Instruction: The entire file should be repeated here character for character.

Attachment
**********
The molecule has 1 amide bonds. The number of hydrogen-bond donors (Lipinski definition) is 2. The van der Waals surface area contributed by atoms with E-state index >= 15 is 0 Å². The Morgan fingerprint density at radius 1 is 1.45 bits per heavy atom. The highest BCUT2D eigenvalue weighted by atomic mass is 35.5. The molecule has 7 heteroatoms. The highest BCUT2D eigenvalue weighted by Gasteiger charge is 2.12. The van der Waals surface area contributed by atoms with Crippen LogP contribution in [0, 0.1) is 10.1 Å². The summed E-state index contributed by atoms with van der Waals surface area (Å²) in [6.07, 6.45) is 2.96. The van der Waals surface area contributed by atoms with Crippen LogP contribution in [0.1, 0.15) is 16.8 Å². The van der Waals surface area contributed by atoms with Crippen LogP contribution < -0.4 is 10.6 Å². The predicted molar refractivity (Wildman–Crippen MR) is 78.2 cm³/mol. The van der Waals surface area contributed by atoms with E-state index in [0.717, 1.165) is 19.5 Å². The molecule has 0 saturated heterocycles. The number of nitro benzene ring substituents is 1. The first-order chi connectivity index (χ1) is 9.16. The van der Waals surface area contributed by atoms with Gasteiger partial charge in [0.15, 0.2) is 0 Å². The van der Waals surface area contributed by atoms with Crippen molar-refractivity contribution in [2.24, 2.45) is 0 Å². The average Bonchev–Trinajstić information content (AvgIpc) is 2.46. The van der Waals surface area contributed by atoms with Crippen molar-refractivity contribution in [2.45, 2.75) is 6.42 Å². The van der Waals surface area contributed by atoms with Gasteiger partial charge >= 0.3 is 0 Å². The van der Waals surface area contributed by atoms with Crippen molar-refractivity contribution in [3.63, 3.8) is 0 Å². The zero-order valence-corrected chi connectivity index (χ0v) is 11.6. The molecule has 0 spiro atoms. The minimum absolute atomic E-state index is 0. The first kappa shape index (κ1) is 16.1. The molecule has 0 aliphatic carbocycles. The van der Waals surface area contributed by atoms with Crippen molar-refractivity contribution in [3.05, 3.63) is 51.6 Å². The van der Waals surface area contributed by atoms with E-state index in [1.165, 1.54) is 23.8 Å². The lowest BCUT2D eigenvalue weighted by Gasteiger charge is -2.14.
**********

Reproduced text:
The molecule has 1 amide bonds. The number of hydrogen-bond donors (Lipinski definition) is 2. The van der Waals surface area contributed by atoms with E-state index >= 15 is 0 Å². The Morgan fingerprint density at radius 1 is 1.45 bits per heavy atom. The highest BCUT2D eigenvalue weighted by atomic mass is 35.5. The molecule has 7 heteroatoms. The highest BCUT2D eigenvalue weighted by Gasteiger charge is 2.12. The van der Waals surface area contributed by atoms with Crippen LogP contribution in [0, 0.1) is 10.1 Å². The summed E-state index contributed by atoms with van der Waals surface area (Å²) in [6.07, 6.45) is 2.96. The van der Waals surface area contributed by atoms with Crippen LogP contribution in [0.1, 0.15) is 16.8 Å². The van der Waals surface area contributed by atoms with Crippen LogP contribution < -0.4 is 10.6 Å². The predicted molar refractivity (Wildman–Crippen MR) is 78.2 cm³/mol. The van der Waals surface area contributed by atoms with E-state index in [0.717, 1.165) is 19.5 Å². The molecule has 0 saturated heterocycles. The number of nitro benzene ring substituents is 1. The first-order chi connectivity index (χ1) is 9.16. The van der Waals surface area contributed by atoms with Gasteiger partial charge in [0.15, 0.2) is 0 Å². The van der Waals surface area contributed by atoms with Crippen molar-refractivity contribution in [2.24, 2.45) is 0 Å². The average Bonchev–Trinajstić information content (AvgIpc) is 2.46. The van der Waals surface area contributed by atoms with Crippen molar-refractivity contribution in [2.45, 2.75) is 6.42 Å². The van der Waals surface area contributed by atoms with Gasteiger partial charge >= 0.3 is 0 Å². The van der Waals surface area contributed by atoms with Crippen molar-refractivity contribution in [3.63, 3.8) is 0 Å². The zero-order valence-corrected chi connectivity index (χ0v) is 11.6. The molecule has 0 spiro atoms. The minimum absolute atomic E-state index is 0. The first kappa shape index (κ1) is 16.1. The molecule has 0 aliphatic carbocycles. The van der Waals surface area contributed by atoms with Crippen molar-refractivity contribution in [3.05, 3.63) is 51.6 Å². The van der Waals surface area contributed by atoms with E-state index in [1.165, 1.54) is 23.8 Å². The lowest BCUT2D eigenvalue weighted by Gasteiger charge is -2.14.